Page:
Focus_QuoteT-minus 5 weeks to go until Erie, folks!   I'm still standing, albeit on very, very tired legs.  We've gotten to the part of marathon training where I feel like I have to start tapping into all of the mental reserves I can muster.  Though I am mighty sick of the 4:30am alarm setting and the suffocating heat and humidity that seems to follow me on every run, I am extremely grateful to still be healthy and running.  I can feel myself getting closer to my goals - now I just need to hang on and put in a few more weeks of hard work. The marathon is a strange beast.  To truly race it well, to run it while pushing up against the very limits of your current fitness, requires laser-like focus.   Not only focus on race day, but constant focus over the course of the season to keep yourself on track.  It's not the hard workouts, early alarms, or higher mileage that proves to be my nemesis, but the sheer mental effort required to maintain this level of focus throughout the season.  THAT'S one of the reasons why marathoning is so challenging.

I've hit up against this issue of maintaining focus in a couple of ways this past week.

1)  Focus within a workout:  This Thursday I had 5x1200 on the schedule.  I managed to talk a speedy friend of mine into running them with me and at 5am we made our way over the the track in the dark.  I was dreading this workout - DREADING IT.  I knew I'd be running on tired legs from teaching BodyPump the night before and I just...wasn't feeling it.  I had dead legs on the warmup over to the track and my mind quickly searched for excuses not to complete the workout.  But I talked myself into (in part thanks to not wanting to look like a wimp in front of my friend), and started the intervals.  On each one, I found I had to really work to maintain focus to keep up the pace.  The middle lap was the worst - I'd start out fast on the first lap, then my brain would want to mentally check out on the second.  The toughest part of the workout was really having to work to maintain my turnover and intensity on that second lap - and even then it was still my slowest lap for each interval.   It was great practice for being aware of the mental work that was required and not giving up.  With each rep I practiced being focused on each lap and staying committed to the workout.  I'll need that focus on race day when I have the tendency to "check out" in the middle-to-late miles of the race when things start to hurt and yet the finish line is still so, so far away.  At Tobacco Road my pace tanked by a full minute when I stopped paying attention - I will not let that happen at Erie, and these kind of workouts are great practice.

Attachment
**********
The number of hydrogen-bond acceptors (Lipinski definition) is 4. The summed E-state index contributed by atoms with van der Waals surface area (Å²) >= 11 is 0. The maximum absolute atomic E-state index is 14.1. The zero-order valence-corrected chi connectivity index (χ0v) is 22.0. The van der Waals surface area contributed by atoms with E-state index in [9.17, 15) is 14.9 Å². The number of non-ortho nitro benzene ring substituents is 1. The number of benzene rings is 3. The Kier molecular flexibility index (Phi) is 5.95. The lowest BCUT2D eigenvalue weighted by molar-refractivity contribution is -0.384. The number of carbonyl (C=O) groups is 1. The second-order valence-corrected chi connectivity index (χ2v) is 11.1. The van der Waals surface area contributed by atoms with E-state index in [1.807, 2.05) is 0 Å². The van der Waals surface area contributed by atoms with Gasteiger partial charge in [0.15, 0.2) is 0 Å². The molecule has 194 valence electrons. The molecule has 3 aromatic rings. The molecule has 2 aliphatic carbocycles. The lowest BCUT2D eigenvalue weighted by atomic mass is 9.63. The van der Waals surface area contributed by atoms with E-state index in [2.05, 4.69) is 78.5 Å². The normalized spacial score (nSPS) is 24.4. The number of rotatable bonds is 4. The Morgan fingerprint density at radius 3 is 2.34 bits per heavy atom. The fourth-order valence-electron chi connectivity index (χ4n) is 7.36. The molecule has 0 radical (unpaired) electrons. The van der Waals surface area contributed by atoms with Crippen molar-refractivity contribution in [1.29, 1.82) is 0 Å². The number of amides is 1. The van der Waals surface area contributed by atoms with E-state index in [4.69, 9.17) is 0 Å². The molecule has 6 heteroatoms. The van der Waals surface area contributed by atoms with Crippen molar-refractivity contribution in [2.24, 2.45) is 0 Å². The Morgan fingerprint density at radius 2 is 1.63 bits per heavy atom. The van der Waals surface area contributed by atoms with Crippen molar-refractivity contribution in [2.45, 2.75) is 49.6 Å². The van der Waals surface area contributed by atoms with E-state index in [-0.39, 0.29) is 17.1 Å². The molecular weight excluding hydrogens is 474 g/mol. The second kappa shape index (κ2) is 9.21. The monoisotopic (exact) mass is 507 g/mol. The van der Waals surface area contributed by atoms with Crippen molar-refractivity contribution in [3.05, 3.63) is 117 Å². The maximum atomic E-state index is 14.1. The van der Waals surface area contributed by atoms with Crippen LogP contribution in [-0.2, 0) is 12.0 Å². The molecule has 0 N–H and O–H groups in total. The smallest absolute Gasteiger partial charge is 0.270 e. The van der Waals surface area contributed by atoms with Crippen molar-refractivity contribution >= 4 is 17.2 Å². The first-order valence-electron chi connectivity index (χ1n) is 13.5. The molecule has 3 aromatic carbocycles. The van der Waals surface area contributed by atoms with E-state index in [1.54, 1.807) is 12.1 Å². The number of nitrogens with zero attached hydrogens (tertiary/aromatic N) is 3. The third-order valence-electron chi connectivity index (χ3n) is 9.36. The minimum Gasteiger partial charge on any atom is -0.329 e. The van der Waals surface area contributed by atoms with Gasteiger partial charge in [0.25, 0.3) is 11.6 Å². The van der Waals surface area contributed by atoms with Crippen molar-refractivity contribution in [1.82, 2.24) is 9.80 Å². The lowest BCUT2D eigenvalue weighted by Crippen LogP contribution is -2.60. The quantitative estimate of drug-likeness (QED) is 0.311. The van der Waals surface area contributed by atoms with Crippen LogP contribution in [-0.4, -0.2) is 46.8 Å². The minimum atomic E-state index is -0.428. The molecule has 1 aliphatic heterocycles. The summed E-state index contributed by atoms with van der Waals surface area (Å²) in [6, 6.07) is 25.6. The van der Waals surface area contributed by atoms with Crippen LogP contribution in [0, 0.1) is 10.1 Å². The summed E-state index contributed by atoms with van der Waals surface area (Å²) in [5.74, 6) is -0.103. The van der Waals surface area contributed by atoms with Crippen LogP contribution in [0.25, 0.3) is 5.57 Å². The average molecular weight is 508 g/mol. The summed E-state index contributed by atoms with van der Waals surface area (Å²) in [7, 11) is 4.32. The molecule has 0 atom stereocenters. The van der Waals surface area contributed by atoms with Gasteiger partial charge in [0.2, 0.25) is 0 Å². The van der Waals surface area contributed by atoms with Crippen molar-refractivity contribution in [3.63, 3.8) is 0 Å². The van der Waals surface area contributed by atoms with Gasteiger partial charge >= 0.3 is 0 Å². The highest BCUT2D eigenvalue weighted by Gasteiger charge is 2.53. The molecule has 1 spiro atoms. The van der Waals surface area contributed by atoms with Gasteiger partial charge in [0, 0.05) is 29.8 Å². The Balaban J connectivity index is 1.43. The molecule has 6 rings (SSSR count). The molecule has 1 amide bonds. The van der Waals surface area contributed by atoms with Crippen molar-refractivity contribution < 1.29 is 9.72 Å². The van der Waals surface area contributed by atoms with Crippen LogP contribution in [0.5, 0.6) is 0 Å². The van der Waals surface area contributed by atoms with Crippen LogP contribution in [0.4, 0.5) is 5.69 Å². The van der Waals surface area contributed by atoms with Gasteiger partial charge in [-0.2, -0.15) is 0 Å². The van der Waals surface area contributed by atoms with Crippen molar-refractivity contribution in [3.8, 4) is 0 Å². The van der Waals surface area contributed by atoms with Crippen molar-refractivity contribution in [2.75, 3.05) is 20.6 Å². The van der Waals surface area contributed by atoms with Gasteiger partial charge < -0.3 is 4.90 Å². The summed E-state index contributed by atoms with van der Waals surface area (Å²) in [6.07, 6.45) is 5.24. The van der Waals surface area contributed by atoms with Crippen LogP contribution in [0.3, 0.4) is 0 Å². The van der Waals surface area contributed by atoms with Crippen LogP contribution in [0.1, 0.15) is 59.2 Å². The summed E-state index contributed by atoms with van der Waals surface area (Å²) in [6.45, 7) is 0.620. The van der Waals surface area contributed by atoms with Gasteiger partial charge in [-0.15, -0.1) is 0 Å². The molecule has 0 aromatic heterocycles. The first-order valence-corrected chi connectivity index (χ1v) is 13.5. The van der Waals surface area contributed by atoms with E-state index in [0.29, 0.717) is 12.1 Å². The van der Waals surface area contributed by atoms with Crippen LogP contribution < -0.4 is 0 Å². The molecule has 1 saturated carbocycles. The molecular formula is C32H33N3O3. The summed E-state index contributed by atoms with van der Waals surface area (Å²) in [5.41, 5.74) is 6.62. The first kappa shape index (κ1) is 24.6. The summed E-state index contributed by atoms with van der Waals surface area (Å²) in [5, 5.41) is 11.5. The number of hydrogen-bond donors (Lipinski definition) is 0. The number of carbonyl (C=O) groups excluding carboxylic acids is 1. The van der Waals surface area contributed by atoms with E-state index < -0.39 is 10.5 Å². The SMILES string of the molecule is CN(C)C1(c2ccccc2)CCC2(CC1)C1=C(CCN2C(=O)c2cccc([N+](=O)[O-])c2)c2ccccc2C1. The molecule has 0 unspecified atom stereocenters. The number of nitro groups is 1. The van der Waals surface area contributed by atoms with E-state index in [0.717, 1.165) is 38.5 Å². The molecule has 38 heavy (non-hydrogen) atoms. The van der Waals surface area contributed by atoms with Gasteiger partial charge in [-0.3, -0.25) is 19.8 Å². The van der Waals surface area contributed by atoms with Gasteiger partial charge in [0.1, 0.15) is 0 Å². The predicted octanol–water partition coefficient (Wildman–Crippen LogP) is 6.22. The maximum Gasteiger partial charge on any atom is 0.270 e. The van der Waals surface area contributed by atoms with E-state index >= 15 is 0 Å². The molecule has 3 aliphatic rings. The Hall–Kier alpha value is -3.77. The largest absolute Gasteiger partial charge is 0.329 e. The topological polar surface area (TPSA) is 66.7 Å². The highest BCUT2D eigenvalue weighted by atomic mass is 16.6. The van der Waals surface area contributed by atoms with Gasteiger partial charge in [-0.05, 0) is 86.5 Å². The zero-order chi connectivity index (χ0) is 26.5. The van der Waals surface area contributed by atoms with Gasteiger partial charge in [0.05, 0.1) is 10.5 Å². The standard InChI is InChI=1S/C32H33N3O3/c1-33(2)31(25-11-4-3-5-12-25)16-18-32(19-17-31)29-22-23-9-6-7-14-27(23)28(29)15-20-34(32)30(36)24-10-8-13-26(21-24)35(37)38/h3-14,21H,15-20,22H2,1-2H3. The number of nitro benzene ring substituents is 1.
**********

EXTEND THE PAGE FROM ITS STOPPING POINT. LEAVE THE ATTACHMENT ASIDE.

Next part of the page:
2)  Focus on the schedule: The second area that can be difficult to maintain focus is on the marathoning schedule as a whole.  It's all too easy for me to get overwhelmed with how many weeks I have left to go when instead I need to be focusing on nothing but the current week that I'm in.  Taking it day by day and workout by workout can help prevent that overwhelming feeling of "will I ever reach the end of this?".  I know this, and yet I often struggle to stay focused on the day's run and purpose of that run.

3)  Focus on the peripherals: (diet, PT exercises, core work, sleep, etc.)  I must admit: This is the first area where I'm likely to lose focus.  It's all too easy for me to slack off on the core work or the healthy eating when other things (my young daughters, errands, housework, distractions like Facebook...) are clamoring for my attention.  But I know that if I don't maintain focus on doing these things (eating right, getting enough sleep, keeping up with my core work and PT exercises) I'll pay for it down the road.   I've been writing myself little post-it notes around my house to remind me to maintain my focus on these things.  Only 5 more weeks to go, right?  I can do it.

But the one thing - the most important thing - I've been trying very hard to keep in mind, is a focus on the big picture.

Getting to that starting line healthy with a season of hard work behind me, will give me the best shot at running that sub-3.  And for the next 5 weeks, I will do all I can to remained focused on that big picture. This means listening to my body, praying daily to stay healthy, trusting the process and the plan, holding on to the vision of sub-3 and maintaining as much focus as I can muster.  I can do it.  I WILL do it.   I'm coming for you, Erie.